"Ménilmontant" is an impressive small film, and I half-suspect that the places where it seems to fall short may be more on me than the material. I hope to see it again under different circumstances to see if it just clicks then.

Why Be Good?

* * * ½ (out of four)
Seen 31 May 2015 in the Castro Theatre (San Francisco Silent Film Festival, 35mm)

A modem viewer might, at times, find himself or herself winging hands while watching Why Be Good?, feeling like the filmmakers were so close to being on the right track with its message. I'd remind those folks that it was probably fairly progressive for 1929, and that focusing on the moment or two when it isn't means missing out on all the things that make it a charming and funny romantic comedy.

It wastes little time introducing us to its two halves. First up is Winthrop Peabody Jr. (Neil Hamilton), the dashing scion of a millionaire department store owner (Edward Martindel), having one last blast as a free man before being employed the next day. Then there's Pert Kelly (Colleen Moore), an aptly-named flapper who can out-Charleston anybody on the dance floor and isn't exactly shy off it. They met at a nightclub called "The Boiler" and hit it off, making a date for the next night, but that's before a tardy Pert gets called in to see the new personnel manager at work the next morning, creating a sticky situation that Winthrop Sr. only makes worse.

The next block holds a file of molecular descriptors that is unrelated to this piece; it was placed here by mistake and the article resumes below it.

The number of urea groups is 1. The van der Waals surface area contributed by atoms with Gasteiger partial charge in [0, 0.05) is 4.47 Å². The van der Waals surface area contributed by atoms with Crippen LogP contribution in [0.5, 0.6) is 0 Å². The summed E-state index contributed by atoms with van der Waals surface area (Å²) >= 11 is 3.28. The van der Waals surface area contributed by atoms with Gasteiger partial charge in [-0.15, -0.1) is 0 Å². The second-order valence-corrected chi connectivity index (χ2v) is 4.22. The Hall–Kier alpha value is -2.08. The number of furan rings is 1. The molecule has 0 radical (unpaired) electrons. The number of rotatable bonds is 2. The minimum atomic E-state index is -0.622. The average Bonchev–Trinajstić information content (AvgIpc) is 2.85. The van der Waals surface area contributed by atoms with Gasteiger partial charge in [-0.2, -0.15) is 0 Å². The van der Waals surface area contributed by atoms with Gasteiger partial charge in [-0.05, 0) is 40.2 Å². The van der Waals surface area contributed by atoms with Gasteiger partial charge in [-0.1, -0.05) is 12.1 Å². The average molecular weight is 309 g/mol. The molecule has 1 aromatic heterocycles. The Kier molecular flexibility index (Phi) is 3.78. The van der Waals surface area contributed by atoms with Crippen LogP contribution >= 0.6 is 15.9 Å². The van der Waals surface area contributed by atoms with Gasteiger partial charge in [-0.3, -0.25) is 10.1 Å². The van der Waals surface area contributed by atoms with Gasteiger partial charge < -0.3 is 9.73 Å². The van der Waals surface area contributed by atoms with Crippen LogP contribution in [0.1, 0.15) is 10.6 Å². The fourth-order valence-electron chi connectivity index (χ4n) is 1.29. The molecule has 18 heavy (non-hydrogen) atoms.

We may see Neil Hamilton first, but there is never much doubt that this is Colleen Moore's movie. She spent a fair chunk of her career playing characters like Pert Kelly, and if it was generally with the same sort of energy she brings to this one, it must have been an enjoyable run. Pert has a winning confidence and enthusiasm when she's out on the town, sure, but it transforms rather than disappears when she's at work or arguing with her father. Moore makes silent dialogue "sound" snappy by how she moves when delivering it, and she makes the most of an expressive face, especially when Pert's impulsiveness has her s seeming to switch directions quickly. She's naturally very funny, and doesn't have to change things up much when the writers give her material that they want the audience to take seriously.

Full review on EFC.


* * * ¾ (out of four)
Seen 31 May 2015 in the Castro Theatre (San Francisco Silent Film Festival, 35mm)

I wonder, half in jest, if today's independent and foreign film fans had great-grandparents who hoped for movies like Norrtullsligan to play their city, grumbling that every terrible Poverty Row slapstick one-reeler showed up at their neighborhood theater but not an intelligent, true-to-life drama about working women from Sweden. If it did - without being cut to pieces with new intertitles that changed the whole story - those early cineastes were lucky; there is a lot going on in this feature that one doesn't see that often in the best-remembered American films from the silent era.

The title refers to a group of four secretaries living in an apartment, mostly working for the same large company, although Eva (Renée Björling) works for an undertaker, figuring she'll be dealing with a better class of people than, say, Pegg (Tora Teje), whose boss (Egil Eide) is described as understanding but shown as touchy. The other two flatmates are Emmy (Linnéa Hillberg), who has been at it the longest and has an aching back to show for it, and Baby (Inga Tidblad), young and optimistic to be an easy target for both men and union organizers.